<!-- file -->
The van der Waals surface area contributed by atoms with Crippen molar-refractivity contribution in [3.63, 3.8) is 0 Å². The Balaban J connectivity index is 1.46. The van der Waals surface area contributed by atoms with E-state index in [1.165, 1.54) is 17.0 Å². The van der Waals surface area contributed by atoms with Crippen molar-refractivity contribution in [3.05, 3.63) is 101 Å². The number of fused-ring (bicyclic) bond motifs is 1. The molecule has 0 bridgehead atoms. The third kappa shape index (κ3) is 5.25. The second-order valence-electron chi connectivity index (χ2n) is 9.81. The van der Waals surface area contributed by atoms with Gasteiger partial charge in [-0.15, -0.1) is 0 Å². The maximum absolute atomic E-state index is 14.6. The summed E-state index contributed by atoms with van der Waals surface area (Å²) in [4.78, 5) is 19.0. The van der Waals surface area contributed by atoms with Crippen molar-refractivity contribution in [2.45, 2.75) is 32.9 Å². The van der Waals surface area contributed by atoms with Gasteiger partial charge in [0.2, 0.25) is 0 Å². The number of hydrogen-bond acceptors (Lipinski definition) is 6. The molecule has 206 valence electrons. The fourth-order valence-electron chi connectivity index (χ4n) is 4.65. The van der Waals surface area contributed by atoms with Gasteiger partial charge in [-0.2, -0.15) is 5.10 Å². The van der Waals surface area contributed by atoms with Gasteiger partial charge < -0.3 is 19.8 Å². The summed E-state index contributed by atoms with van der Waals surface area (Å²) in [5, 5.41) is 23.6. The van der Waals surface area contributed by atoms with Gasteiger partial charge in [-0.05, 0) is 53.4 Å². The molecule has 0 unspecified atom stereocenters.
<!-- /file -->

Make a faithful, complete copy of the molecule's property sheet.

The van der Waals surface area contributed by atoms with Crippen molar-refractivity contribution in [3.63, 3.8) is 0 Å². The Balaban J connectivity index is 1.46. The van der Waals surface area contributed by atoms with E-state index in [1.165, 1.54) is 17.0 Å². The van der Waals surface area contributed by atoms with Crippen molar-refractivity contribution in [3.05, 3.63) is 101 Å². The number of fused-ring (bicyclic) bond motifs is 1. The molecule has 0 bridgehead atoms. The third kappa shape index (κ3) is 5.25. The second-order valence-electron chi connectivity index (χ2n) is 9.81. The van der Waals surface area contributed by atoms with Gasteiger partial charge in [-0.15, -0.1) is 0 Å². The maximum absolute atomic E-state index is 14.6. The summed E-state index contributed by atoms with van der Waals surface area (Å²) in [4.78, 5) is 19.0. The van der Waals surface area contributed by atoms with Crippen molar-refractivity contribution in [2.45, 2.75) is 32.9 Å². The van der Waals surface area contributed by atoms with Gasteiger partial charge in [0.2, 0.25) is 0 Å². The number of hydrogen-bond acceptors (Lipinski definition) is 6. The molecule has 206 valence electrons. The fourth-order valence-electron chi connectivity index (χ4n) is 4.65. The van der Waals surface area contributed by atoms with Gasteiger partial charge in [-0.2, -0.15) is 5.10 Å². The van der Waals surface area contributed by atoms with Gasteiger partial charge < -0.3 is 19.8 Å². The summed E-state index contributed by atoms with van der Waals surface area (Å²) in [5, 5.41) is 23.6. The van der Waals surface area contributed by atoms with Gasteiger partial charge in [-0.05, 0) is 53.4 Å². The molecule has 0 unspecified atom stereocenters.